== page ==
Multiple Domains for Law Firms: What to do?

Action Plan

I am often asked the question of what to do with multiple domains for a law firm. Below are a few suggestions for what you can do if you find yourself win this situation.

301 Redirect is the Best

If you are not going to build unique, indepdent sites, then 301 redirect all your domains into your parent site. A 301 redirect causes the domain to fully redirect and change its name to the site you are redirecting to.

It Creates a Nice Redirect

So if you 301 the domain www.paperst.com, then it becomes www.paperstreet.com when people visit www.paperst.com. This is proper as you don’t want two independent versions of your site running on the web under different domains – its bad for SEO.

WWW vs non-WWW

In fact, you really should not have a www and non-www version of your site, just redirect everything into the www version (or non-www version). Have your tech person create a 301 redirect for your non-www version of your site into the www version.

301 Passes Over Link Value

A 301 passes over any link value (i.e. anyone linking to that previous domain). So in our case, we are able to pass over all old value of www.paperst.com links to www.paperstreet.com. This really helps if you have multiple domains with each their own value. This is awesome when two firms merge as they get the benefit of both domains link power – if 301’d correctly.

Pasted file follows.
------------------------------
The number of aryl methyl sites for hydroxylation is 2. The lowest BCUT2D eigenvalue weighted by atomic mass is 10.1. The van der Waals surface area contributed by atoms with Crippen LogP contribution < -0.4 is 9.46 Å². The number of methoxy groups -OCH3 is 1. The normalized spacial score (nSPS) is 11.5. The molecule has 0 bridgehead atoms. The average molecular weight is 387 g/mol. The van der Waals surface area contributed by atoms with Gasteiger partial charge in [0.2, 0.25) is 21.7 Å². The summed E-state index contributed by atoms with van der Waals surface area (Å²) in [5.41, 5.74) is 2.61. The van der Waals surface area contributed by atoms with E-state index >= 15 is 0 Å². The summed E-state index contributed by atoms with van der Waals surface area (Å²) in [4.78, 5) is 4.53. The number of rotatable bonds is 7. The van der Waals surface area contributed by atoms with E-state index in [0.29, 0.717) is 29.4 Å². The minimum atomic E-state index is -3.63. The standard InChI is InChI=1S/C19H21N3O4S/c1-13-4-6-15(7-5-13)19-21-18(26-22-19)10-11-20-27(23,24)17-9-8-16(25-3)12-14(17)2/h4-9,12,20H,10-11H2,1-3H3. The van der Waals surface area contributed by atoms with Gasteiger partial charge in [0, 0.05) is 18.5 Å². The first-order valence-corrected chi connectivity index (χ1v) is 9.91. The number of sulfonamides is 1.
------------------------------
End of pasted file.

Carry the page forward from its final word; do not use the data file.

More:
No Direct Match for SEO Purposes with a 301

However, a 301 does not pass over any “direct match” value of the keyword phrases in the domain. So any use of the domain is strictly from a link perspective and not “direct match” of the keywords. Don’t let anyone tell you that buying 50 domains with keyword phrases in them helps, it doesn’t unless you create actual web sites with those domains.


One Response to Multiple Domains for Law Firms: What to do?

  1. havenja07
    11:03 pm on June 3rd, 2010

    the disclaimers have a nasty habit of triggering spam filters. I have seen it time and time again, where law firms call wondering why their email is not getting to their clients. It’s because their clients are businesses and don’t want to be hit with spam. Often, the language in the disclaimer is what triggers the spam filter to block the message. Of course, perhaps it’s doing the client a service by blocking lawyer comments.
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